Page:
Young people are ripping up the rules and creating a new kind of politics

I SUSPECT many readers of The National will be able to pinpoint the moment when they became pro-independence. Upon hearing a barnstorming speech, perhaps, or reading a powerful polemic. Many perhaps imagine the “don’t know” voters of Scotland can be swayed to the same position, if only they could have the same kind of transformative experience.

But in truth, most Scots are not waiting for such a moment. Many, even post-2014, profess not to be interested in politics at all. And if they are to become politicised it won’t be through learning about constitutional affairs or pondering democrat deficits. It will be because they identify something specific that’s wrong in society and decide they want to change it. And if they find they cannot change it because of Scotland’s relationship with the rest of the UK, that will be the point where they reassess their views about the Union.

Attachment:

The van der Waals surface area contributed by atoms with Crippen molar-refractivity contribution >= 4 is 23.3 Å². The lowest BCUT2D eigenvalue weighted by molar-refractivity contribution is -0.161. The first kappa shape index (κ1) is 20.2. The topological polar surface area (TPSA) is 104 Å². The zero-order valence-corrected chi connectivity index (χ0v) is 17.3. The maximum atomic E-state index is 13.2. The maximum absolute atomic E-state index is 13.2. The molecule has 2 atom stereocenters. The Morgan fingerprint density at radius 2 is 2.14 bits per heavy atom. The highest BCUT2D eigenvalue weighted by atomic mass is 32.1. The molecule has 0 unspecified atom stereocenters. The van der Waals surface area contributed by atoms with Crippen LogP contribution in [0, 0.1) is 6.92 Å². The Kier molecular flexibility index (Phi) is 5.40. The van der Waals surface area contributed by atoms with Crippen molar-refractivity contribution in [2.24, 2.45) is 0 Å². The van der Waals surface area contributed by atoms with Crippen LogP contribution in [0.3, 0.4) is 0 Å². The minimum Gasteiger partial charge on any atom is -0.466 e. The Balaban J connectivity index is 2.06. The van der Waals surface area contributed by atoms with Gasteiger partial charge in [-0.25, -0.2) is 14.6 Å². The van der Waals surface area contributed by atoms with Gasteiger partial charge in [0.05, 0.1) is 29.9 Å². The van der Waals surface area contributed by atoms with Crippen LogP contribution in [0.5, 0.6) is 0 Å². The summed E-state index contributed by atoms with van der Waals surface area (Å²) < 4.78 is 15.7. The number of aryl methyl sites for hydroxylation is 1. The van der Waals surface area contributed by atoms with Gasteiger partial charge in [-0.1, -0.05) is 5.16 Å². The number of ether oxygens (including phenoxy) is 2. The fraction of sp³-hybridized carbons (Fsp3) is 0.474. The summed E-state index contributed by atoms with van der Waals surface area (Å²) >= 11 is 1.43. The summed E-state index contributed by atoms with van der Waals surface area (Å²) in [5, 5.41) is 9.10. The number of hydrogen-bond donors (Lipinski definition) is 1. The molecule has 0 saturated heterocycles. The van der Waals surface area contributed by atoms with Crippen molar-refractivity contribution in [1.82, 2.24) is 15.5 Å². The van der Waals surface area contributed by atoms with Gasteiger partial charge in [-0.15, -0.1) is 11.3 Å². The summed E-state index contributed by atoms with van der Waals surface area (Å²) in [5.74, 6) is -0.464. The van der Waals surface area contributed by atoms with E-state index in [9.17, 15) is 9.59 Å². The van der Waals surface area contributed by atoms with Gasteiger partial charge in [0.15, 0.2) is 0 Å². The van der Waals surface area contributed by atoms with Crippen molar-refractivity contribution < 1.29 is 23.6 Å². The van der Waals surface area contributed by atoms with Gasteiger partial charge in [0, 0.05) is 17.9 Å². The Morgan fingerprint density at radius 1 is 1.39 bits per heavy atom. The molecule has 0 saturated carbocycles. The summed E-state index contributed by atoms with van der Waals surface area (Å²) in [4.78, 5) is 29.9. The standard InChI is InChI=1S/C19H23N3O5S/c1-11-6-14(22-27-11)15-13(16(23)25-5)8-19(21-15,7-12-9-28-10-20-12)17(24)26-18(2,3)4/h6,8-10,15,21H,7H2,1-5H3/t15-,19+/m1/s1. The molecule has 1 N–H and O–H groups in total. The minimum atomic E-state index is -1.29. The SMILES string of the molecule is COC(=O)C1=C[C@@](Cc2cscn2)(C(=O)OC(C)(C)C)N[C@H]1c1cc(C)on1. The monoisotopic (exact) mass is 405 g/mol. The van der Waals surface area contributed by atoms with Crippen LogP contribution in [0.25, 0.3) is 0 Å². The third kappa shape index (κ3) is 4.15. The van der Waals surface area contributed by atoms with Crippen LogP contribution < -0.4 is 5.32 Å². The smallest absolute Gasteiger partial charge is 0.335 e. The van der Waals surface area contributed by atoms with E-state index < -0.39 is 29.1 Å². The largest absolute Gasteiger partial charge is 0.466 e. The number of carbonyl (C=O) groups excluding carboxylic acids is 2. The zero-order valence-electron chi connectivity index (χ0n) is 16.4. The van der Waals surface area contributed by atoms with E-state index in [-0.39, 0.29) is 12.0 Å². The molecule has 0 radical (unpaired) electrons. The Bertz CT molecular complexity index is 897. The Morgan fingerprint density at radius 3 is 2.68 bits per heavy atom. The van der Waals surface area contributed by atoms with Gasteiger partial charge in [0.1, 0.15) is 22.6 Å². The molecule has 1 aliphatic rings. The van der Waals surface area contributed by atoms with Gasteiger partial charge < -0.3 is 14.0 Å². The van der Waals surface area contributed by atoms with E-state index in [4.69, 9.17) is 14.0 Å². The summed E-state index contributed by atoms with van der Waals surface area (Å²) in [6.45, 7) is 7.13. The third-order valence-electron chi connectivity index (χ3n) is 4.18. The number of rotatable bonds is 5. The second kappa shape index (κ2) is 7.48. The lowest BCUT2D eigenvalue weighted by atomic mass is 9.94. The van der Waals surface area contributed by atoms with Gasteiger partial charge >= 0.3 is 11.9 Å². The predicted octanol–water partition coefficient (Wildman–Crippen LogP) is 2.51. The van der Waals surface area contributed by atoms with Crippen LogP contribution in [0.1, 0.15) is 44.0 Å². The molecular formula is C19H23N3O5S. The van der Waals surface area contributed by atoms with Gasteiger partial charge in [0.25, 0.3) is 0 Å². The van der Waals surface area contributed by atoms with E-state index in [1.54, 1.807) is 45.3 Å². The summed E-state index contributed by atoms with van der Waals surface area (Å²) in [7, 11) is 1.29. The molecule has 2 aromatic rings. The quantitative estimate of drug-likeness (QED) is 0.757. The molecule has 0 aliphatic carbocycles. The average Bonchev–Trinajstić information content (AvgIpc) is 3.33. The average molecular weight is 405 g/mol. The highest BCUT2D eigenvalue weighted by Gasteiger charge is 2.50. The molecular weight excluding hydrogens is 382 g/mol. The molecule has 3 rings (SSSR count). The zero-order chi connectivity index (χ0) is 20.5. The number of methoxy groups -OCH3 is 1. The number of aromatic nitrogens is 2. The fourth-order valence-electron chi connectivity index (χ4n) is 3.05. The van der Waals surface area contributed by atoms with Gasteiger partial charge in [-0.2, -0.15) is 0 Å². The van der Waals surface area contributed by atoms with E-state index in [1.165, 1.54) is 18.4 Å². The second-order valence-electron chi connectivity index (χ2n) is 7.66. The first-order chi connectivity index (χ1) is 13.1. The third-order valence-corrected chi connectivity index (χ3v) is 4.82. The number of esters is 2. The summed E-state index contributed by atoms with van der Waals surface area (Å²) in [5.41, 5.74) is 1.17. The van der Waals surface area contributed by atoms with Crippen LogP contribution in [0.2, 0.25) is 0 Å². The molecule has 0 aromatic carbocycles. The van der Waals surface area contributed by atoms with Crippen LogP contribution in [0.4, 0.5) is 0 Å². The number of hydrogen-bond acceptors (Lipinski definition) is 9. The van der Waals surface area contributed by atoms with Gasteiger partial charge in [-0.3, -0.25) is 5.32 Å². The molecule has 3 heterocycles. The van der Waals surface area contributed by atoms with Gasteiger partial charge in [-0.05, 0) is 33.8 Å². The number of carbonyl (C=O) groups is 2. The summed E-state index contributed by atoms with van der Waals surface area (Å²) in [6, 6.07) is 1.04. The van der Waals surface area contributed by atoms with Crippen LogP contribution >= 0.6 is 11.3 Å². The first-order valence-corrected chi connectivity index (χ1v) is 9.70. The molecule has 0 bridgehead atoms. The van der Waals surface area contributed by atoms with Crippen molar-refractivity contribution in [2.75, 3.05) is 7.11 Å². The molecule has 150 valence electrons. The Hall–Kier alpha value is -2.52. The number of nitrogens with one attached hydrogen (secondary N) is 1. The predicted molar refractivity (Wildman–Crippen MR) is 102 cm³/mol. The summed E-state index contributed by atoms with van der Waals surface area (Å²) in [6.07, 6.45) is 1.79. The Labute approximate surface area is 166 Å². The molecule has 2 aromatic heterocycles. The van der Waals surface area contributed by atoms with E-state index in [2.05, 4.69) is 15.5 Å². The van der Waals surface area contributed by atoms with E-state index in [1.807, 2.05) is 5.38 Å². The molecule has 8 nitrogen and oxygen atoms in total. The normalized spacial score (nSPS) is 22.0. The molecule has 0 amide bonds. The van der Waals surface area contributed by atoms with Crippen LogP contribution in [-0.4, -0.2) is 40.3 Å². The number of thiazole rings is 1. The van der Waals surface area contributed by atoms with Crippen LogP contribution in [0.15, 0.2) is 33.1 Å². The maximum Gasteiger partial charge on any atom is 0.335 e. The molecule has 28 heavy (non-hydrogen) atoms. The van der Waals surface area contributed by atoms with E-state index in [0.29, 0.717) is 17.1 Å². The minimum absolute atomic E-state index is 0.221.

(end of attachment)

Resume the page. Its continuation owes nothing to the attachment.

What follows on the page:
The launch this week of Citizen Girl – a campaign aimed at empowering young women to “make their voices heard at every level of government and in all areas of public life” – is to be warmly welcomed…

Published by Shona Craven

Writer, editor, talking head

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